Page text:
A judge may decide to publish a statement after passing sentence on an offender in cases where there is particular public interest; where a case has legal significance; or where providing the reasons for the decision might assist public understanding.
Please note that statements may include graphic details of offences when it is necessary to fully explain the reasons behind a sentencing decision.
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When deciding a sentence, a judge must deal with the offence that the offender has been convicted of, taking into account the unique circumstances of each particular case. The judge will carefully consider the facts that are presented to the Court by both the prosecution and by the defence.
Read more about victims of crime and sentencing.
HMA v KG
Aug 9, 2022
On sentencing, Lord Richardson said:
"You have pled guilty to the robbery and attempted murder of an 85 year old woman.
"This was truly a terrible crime – as we heard from the narrative at the last calling of the case, it was a vicious, brutal and cowardly attack on a defenceless elderly woman.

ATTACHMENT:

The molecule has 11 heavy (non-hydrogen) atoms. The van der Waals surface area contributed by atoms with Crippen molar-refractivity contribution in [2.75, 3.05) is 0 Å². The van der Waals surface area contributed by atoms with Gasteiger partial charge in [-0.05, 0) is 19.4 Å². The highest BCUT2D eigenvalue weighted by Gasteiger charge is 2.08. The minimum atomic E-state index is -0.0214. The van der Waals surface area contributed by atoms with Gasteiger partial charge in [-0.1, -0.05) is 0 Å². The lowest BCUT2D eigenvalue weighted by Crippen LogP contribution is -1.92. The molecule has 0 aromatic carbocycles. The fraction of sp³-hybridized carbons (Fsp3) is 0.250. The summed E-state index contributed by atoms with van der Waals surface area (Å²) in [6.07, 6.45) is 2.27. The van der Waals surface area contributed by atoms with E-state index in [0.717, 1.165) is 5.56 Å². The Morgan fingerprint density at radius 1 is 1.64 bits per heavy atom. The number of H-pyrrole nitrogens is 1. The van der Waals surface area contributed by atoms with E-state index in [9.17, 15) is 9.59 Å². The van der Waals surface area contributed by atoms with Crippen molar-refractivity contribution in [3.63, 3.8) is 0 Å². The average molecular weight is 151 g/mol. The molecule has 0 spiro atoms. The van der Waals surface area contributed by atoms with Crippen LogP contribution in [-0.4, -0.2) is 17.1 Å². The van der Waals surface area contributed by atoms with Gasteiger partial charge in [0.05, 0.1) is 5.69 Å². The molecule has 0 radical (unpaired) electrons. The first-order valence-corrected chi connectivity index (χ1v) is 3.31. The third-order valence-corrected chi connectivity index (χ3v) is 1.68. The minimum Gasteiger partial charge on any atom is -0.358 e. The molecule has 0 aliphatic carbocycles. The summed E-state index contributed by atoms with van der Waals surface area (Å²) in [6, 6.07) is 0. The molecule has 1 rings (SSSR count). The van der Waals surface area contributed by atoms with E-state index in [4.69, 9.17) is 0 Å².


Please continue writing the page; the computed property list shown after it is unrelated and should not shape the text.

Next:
"You entered her house uninvited at night through a window and having armed yourself with a knife from her kitchen; you stabbed her at least 6 times on her body. Listening to the description of her wounds was excruciating.
"You carried out this attack even after she had offered you all the money that she had and had even opened the door so that you could leave.
"Your senseless and inexplicable act of violence must have been utterly terrifying for your victim. It is clear to me that it has had profound and life changing consequences for her.
"Although, fortunately, your victim recovered from the wounds you inflicted, she will bear the scars - both physical and psychological - for the rest of her life. You have forever shattered the sense of security that she had in her home of the last 57 years.
"In this regard, I have read and carefully considered the moving Victim Impact Statement prepared by her.
"I have also considered the reports prepared by your social workers, together with your schedule of previous convictions.